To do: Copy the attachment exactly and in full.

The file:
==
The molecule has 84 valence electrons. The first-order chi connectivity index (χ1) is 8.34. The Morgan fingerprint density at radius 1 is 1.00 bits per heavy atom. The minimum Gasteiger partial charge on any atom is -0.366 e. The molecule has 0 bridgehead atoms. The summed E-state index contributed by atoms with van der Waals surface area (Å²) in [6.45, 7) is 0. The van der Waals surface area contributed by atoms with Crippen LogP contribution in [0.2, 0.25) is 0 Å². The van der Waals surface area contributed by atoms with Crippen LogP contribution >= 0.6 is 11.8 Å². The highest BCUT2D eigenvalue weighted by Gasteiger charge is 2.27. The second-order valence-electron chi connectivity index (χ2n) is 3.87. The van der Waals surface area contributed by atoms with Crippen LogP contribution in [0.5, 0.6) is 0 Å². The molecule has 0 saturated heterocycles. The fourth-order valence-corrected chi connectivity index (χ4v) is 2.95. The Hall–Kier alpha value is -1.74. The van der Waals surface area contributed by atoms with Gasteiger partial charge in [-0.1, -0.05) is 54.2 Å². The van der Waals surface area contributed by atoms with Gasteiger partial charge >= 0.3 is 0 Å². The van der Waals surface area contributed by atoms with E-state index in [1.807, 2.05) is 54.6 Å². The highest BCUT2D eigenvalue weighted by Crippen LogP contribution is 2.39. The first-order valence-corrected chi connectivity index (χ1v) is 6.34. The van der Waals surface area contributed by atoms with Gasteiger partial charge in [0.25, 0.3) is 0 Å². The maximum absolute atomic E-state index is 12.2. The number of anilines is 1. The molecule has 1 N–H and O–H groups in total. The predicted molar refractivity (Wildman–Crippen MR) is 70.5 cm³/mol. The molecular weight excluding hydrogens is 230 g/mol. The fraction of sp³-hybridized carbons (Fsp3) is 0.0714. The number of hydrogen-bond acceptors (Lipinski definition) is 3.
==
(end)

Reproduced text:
The molecule has 84 valence electrons. The first-order chi connectivity index (χ1) is 8.34. The Morgan fingerprint density at radius 1 is 1.00 bits per heavy atom. The minimum Gasteiger partial charge on any atom is -0.366 e. The molecule has 0 bridgehead atoms. The summed E-state index contributed by atoms with van der Waals surface area (Å²) in [6.45, 7) is 0. The van der Waals surface area contributed by atoms with Crippen LogP contribution in [0.2, 0.25) is 0 Å². The van der Waals surface area contributed by atoms with Crippen LogP contribution >= 0.6 is 11.8 Å². The highest BCUT2D eigenvalue weighted by Gasteiger charge is 2.27. The second-order valence-electron chi connectivity index (χ2n) is 3.87. The van der Waals surface area contributed by atoms with Crippen LogP contribution in [0.5, 0.6) is 0 Å². The molecule has 0 saturated heterocycles. The fourth-order valence-corrected chi connectivity index (χ4v) is 2.95. The Hall–Kier alpha value is -1.74. The van der Waals surface area contributed by atoms with Gasteiger partial charge in [-0.1, -0.05) is 54.2 Å². The van der Waals surface area contributed by atoms with Gasteiger partial charge >= 0.3 is 0 Å². The van der Waals surface area contributed by atoms with E-state index in [1.807, 2.05) is 54.6 Å². The highest BCUT2D eigenvalue weighted by Crippen LogP contribution is 2.39. The first-order valence-corrected chi connectivity index (χ1v) is 6.34. The van der Waals surface area contributed by atoms with Gasteiger partial charge in [0.25, 0.3) is 0 Å². The maximum absolute atomic E-state index is 12.2. The number of anilines is 1. The molecule has 1 N–H and O–H groups in total. The predicted molar refractivity (Wildman–Crippen MR) is 70.5 cm³/mol. The molecular weight excluding hydrogens is 230 g/mol. The fraction of sp³-hybridized carbons (Fsp3) is 0.0714. The number of hydrogen-bond acceptors (Lipinski definition) is 3.